In the Zapatista’s stance, we did not perceive the need to declare everything, to make absolutely all of their actions clear. It is so embodied, that they actually incarnate it, and this is how such porous and powerful images emerge from their most ordinary acts. It is important to underline that we are living a historic moment, in which a struggle is developing, for the possibility of other bodies and other experiences to be able to use (re)presentation and self-representation mechanisms/ devices/strategies/methods in different ways, without repeating practices such as taking the floor individually, or of everything the ego can tell and verbalize. This is why it is urgent to recognize and learn from the collective labor the Zapatistas have been carrying out to historicize and (re)present themselves.
They gave themselves the time to share their stories and to self-represent themselves through the version of each of the Caracoles. It was a performance in the diversity of stories and in the enablement of the complexity of the narratives in a heterogenous world. Even thought the presentation of the history of women within Zapatismo was a shared collective speech, each Caracol presented itself with their particular way of perceiving their participation.
It was not a resume on Zapatista women in a generic way, even if from our urban nearsightedness it was difficult to recognize this diversity. The shape of this temporality was also of listening. They spoke in Spanish because they had to, and have had to do it before. How could we have listened otherwise?
If we are standing in contexts such as this Gathering, it is imperative to inaugurate the possibilities in our (female) bodies [cuerpas] to speak non-hegemonic languages. What other type of dialogues could this enable?
We realized we lacked tools to transform our realities. It is necessary to create our own conditions to notice which other existential logics are possible. Maybe, here, the structures of non-hegemonic languages, the plasticity of artistic practice, or an interest in the sense of the forms and material uses of other/our everyday lives could enable the possibility to use these tools.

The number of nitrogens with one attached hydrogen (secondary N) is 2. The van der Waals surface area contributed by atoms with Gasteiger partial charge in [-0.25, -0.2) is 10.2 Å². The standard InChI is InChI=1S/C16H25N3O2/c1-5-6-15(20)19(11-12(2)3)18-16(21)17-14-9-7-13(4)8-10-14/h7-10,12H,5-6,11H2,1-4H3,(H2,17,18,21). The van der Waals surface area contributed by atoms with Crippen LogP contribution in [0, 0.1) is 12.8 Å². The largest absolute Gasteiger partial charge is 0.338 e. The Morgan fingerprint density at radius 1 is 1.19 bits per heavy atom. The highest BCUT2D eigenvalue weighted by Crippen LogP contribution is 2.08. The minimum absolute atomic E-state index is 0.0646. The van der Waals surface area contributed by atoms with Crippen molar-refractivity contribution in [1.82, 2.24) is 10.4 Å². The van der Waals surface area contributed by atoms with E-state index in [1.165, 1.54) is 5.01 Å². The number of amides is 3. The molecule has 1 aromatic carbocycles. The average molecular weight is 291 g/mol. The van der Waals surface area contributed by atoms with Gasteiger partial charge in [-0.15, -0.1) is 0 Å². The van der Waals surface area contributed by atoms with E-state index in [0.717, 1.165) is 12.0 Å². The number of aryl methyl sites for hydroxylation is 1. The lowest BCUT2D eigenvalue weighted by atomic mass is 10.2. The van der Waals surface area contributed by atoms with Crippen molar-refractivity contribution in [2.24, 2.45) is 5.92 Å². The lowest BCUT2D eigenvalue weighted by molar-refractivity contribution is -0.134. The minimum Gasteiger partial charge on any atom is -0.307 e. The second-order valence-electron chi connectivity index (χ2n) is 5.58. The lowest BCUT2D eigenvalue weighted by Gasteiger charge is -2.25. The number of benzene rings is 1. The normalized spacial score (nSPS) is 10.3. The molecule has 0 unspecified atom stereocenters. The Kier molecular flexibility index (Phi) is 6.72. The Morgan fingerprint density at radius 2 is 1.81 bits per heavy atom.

As subjects of an empire of the visual, we are in an era in which visualities are multiplying frantically. How can we put aside this order and enter our existence from other places and other senses? The Zapatista women give several possible answers: visuality is a fundamental part of their approach, as it encompasses from the way they dress and look to the way they occupy space. The use of the ski mask dislocates our gaze from the presence of and meeting with the other, inviting us to use our view from another place. We still look, but the focus is different. The ski mask is a metaphor that invites us to shift our gaze and thus the way in which we perceive our surroundings, for who looks and for who is looked at. Also the manner in which they stand or occupy space can be interpreted as forms of making presence which require more careful ways of seeing, forms that have non-Western cosmogonic implications and narratives on how the world is constructed.
By shifting this dislocation of visual hegemony to artistic/cultural practices, some of the questions that arise are: how can we trigger this type of encounters with our own means? How can these be tools for the construction of presents which are more coherent and better adapted to our stories, our affectivities and our expectations?
We are interested in the construction of metaphors and the radicality with which the (female) body [cuerpa] understands them. Therefore, we like to think of the Gathering as an obsidian mirror in which we can see our own shadows. If we think of 1968 and the failure of other social movements, what we saw at the Zapatista Gathering is the fact that we are still working outwards without reflecting on everything that we need to work on in ourselves. It is necessary to work on both aspects simultaneously: to solve our literal shit, metaphorically and collectively, and to solve the shit around us. It is a lesson in all aspects. Not only for those of us who were at the Gathering, but also for those who are listening to what we are transmitting. It is urgent. As guests on earth, we are not making it, and right now it is everyone’s concern to act for the common good. Of course, this urgency includes Art and its Artists. How are we acting? What are we reproducing? What is our responsibility with these societies? Which tools are we creating to survive in a less fucked-up way?
Garrillas/Complicidades des.esperadas we were dreamed by our grandmothers, descendants of the clouds, lagoons and mountains, that talk to us from the tectonic faults that will transcend us and which taught us how to walk backwards with eyes closed to light up the sidereal abism.
 Caracoles (literally “snails”) are places that host alternative forms of organization from within the villages that subscribed to the EZLN (Zapatista Army for National Liberation). The Caracoles function as points of convergence which integrate the construction of power through networks of autonomous villages and the integration of power entities such as self-governments. Most of all, caracoles are spaces occupied by the communities which built them. Because of this, they often include sports fields, schools, handicraft shops, food stores, canteens, kitchens, health centers, and other type of infrastructure to make communitarian life and political organization possible.